Once shipping containers have lived out their usefulness getting goods to market around the continent or globe, they can still serve a purpose for many years afterward as stationary storage spaces, offices, studios, and most recently, as residences. They are easy to transport and can be inexpensive to obtain. With careful planning, they can also be cost-effective and quick to build with. This can make them an ideal construction choice in densely populated areas. Such centers often have both extremely high demand for fast, low-cost housing options and a large supply of retired shipping containers previously used to service that large population that are now simply awaiting disposal.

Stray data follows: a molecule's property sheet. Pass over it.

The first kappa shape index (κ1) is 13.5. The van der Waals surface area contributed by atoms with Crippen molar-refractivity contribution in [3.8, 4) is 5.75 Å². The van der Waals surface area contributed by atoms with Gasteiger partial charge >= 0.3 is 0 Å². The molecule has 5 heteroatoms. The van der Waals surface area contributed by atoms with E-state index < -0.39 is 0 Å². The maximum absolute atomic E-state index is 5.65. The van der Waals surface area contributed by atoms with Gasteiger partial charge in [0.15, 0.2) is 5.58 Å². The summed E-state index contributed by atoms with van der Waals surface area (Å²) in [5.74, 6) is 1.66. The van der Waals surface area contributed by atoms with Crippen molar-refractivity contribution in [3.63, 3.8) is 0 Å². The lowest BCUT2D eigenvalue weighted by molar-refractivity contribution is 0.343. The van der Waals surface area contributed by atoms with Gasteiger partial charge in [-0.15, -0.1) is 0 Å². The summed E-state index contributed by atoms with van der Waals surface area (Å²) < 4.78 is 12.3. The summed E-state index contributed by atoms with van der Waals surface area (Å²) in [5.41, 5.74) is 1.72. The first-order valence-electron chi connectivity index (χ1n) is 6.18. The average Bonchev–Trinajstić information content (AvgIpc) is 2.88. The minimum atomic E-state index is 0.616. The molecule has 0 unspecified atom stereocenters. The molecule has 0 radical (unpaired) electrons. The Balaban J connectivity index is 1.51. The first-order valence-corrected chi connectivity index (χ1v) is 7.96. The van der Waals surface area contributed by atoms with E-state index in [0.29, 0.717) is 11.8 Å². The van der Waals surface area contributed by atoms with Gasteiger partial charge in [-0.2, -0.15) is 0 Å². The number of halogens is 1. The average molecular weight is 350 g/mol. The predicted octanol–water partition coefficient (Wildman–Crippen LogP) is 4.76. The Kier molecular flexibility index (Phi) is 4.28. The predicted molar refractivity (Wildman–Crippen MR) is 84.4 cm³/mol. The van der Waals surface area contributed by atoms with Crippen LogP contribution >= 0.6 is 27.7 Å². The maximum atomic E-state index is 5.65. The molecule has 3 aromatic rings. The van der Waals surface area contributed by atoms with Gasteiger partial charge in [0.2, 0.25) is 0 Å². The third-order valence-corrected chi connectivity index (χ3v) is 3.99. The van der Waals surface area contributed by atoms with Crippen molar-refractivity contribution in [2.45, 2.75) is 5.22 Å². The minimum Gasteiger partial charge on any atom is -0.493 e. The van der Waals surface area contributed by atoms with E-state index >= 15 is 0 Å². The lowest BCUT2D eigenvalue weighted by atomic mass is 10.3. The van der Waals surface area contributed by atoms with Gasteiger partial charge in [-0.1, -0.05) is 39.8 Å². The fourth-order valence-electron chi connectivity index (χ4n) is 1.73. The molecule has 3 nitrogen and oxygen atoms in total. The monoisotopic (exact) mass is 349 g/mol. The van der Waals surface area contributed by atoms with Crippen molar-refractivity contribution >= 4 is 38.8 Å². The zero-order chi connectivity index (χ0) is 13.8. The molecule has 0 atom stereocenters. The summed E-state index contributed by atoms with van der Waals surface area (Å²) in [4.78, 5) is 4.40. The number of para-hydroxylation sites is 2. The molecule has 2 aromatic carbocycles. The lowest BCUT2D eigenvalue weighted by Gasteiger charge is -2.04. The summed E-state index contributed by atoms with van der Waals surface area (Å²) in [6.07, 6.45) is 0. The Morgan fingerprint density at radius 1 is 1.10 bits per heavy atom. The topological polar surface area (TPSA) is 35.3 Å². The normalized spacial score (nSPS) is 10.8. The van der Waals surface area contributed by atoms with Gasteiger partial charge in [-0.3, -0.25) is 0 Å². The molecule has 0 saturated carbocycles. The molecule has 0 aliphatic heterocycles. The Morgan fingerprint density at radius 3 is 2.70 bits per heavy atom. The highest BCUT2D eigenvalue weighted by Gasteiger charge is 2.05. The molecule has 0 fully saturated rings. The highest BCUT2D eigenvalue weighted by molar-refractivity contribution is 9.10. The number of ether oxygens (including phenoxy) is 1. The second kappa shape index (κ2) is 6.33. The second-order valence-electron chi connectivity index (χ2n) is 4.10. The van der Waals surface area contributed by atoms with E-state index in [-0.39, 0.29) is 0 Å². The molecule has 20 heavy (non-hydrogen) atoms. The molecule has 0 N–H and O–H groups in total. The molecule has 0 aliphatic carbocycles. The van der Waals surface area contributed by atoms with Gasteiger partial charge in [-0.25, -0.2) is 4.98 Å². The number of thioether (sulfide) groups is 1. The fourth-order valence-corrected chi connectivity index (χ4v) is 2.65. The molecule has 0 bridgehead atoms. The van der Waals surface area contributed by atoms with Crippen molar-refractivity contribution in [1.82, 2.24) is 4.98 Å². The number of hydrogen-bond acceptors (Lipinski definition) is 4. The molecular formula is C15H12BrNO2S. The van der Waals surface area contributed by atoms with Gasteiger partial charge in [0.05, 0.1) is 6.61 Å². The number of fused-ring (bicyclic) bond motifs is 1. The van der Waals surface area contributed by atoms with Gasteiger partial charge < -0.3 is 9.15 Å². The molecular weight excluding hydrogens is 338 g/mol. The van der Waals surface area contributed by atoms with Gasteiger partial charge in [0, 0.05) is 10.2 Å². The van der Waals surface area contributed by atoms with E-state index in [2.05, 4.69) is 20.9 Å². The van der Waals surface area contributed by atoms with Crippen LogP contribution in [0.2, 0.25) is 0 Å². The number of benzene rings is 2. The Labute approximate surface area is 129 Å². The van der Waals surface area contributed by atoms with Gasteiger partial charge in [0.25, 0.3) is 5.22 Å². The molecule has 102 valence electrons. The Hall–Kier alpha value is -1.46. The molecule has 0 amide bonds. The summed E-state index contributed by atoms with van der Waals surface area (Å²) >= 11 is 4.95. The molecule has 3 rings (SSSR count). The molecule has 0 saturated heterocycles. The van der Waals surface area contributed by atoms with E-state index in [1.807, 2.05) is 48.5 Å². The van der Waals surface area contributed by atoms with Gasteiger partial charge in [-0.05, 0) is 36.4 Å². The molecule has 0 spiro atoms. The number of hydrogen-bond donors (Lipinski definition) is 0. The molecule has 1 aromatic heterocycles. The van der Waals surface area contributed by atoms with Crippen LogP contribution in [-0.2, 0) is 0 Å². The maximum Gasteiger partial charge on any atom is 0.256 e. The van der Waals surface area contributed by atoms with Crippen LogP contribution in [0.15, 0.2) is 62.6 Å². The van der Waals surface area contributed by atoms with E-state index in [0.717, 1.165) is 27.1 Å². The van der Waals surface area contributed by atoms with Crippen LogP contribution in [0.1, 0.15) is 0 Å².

What are container homes? A container home is constructed from a retired or new corrugated steel shipping container. It’s a relatively recent architectural trend that’s been growing in popularity alongside the DIY movement and environmental consciousness. The first US patent for converting a shipping container to living space dates to the late 1980s, and there are certainly homes that predate even that. But media attention did not pick up steam until the mid-2000s. Container homes – and offices and studios – can be found in all climates and around the world. They can range from emergency temporary shelters to spartan low-cost housing to high-style, high-concept architectural showpieces.